AT A TIME when the Christian world is focusing on the crucifixion and resurrection of Jesus of Nazareth and the meaning of those events, the Rev. Jerry Falwell is again focusing on politics.
A decade ago, after disbanding the Moral Majority (for which I toiled for five years), Mr. Falwell announced he was going back to preaching. People who heard him said his preaching became more powerful when he returned to his first love. But he has again succumbed to the temptation of politics and its illusion of power. At a news conference last week in Washington and on his "People of Faith 2000" Web page, Mr. Falwell announced a drive to register 10 million new voters in order to impose a moral code through government which most citizens, comfortable in their materialism, are not willing to impose on themselves.
Mr. Falwell will not register 10 million new voters who will vote as he wishes because there aren't that many unregistered. People who still believe the solution to moral decline lies in Washington registered to vote in the '80s and found that, even in the idealized Reagan era, not much changed. In fact, with the exception of a slight decline in abortions (a result not of legislation but to the establishment of thousands of centers to help women with unplanned pregnancies), things have gotten worse.
Many church members are following the ways of the world, divorcing and consuming pornography in increasing numbers, according to several surveys.
On his Web page, Mr. Falwell claims that "people of faith are persona non grata in the American political process." No, they're not. They just shouldn't expect to constantly run the Republican Party to which his wing of the church has attached itself. The lower kingdom (politics) is about compromise. The higher kingdom (the gospel) is about no compromise. Mr. Falwell is trying to apply the principles of the higher kingdom to the lower one. Such attempts are futile.
Second, Mr. Falwell claims the "left-wing elite has been engaged in a campaign to purge traditional Judeo-Christian values from public life in America." It doesn't speak well for God if a "left-wing elite" can erode his power and reach. But the real blame is laid at the church doorstep. Mr. Falwell accuses "the deafening silence of America's pulpits and religious leaders" for causing this values purge. Viewers who see ministers and non-ministers all over television don't believe these people have been silenced. Most preachers I know have chosen to concentrate on preaching the gospel and changing lives, not government. They have been unfairly slandered. They believe their call is from God; it is to him they answer and no one else.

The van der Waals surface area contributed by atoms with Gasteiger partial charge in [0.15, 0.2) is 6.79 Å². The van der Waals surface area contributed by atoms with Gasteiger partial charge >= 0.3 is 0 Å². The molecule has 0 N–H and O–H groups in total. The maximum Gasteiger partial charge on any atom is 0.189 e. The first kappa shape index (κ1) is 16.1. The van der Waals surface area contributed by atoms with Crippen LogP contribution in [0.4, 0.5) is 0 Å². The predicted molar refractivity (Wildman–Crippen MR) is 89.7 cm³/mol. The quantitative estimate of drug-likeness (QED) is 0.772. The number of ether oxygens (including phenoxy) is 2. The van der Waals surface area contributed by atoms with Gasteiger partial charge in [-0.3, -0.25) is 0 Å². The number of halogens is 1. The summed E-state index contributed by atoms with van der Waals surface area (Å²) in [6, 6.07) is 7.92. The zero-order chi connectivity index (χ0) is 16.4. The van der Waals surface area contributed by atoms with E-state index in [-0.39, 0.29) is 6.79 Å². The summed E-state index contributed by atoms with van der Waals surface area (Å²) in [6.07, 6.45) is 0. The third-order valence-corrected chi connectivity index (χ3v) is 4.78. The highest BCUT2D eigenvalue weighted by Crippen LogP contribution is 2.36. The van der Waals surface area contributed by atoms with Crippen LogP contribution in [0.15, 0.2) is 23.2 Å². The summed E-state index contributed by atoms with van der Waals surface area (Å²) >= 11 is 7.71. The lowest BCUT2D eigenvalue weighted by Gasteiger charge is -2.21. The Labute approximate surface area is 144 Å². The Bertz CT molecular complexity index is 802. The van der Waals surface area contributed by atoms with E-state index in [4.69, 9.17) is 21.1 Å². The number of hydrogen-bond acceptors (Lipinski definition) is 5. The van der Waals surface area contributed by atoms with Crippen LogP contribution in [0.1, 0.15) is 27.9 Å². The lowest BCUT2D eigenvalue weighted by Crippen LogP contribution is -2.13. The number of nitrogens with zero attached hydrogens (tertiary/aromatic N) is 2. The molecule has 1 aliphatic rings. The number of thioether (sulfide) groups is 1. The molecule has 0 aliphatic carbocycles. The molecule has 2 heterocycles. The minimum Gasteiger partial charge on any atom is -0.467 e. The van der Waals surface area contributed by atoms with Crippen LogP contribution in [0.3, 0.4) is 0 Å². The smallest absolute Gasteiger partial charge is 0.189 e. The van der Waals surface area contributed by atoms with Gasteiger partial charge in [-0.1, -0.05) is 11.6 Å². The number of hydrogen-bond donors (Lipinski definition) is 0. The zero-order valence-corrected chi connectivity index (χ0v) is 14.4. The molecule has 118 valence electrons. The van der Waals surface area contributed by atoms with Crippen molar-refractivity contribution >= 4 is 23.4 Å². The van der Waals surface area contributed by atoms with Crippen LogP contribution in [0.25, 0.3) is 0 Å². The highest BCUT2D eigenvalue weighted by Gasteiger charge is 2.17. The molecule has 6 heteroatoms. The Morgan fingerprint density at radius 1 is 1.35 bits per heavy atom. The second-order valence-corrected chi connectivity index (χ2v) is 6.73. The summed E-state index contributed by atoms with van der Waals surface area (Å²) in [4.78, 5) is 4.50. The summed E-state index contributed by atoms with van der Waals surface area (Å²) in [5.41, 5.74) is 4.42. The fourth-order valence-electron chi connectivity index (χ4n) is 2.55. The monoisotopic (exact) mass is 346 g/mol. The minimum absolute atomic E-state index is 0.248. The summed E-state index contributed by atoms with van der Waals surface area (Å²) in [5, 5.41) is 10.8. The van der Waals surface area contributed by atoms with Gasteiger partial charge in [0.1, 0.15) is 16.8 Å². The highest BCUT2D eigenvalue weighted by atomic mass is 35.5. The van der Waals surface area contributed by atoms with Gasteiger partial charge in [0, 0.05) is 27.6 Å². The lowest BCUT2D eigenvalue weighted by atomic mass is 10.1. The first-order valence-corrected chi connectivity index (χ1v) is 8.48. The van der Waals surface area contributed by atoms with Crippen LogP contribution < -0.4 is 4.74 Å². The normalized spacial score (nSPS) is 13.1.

Culture can neither be spoiled nor cured by Washington. Its health is determined by millions of individual choices. Scripture forecasts its decline when people turn away from God.
Mr. Falwell says he resents Christians being treated as "second-class citizens." But that is precisely what Jesus told his true followers they could expect. He said, "If they hated me, they'll hate you," and "if they persecuted me, they will persecute you," and "a servant is not greater than His master." If such people are truly living godly lives, they should expect to be persecuted. They are not commanded to form a political movement to stop it. They should instead increase their godly behavior.
On his Web page, Mr. Falwell says: "... if millions of people of faith vote -- with prayer-filled hearts -- I believe we can return America to moral sanity and reestablish this great country as 'one nation under God.' " Not through government they can't. Those who are putting at least partial faith in George W. Bush to turn the nation around will be disappointed.
Consider some of the appointments Republican presidents have made to the Supreme Court: Dwight Eisenhower named liberal Earl Warren; Richard Nixon gave us Harry Blackmun, author of Roe vs. Wade; Ronald Reagan selected Sandra Day O'Connor and Anthony Kennedy, who uphold Roe; George Bush delivered the ultra-liberal David Souter to the court.
"People of Faith 2000" will raise some money and make noise, but it will change little. The message of Easter can change everything.
Cal Thomas is a syndicated columnist.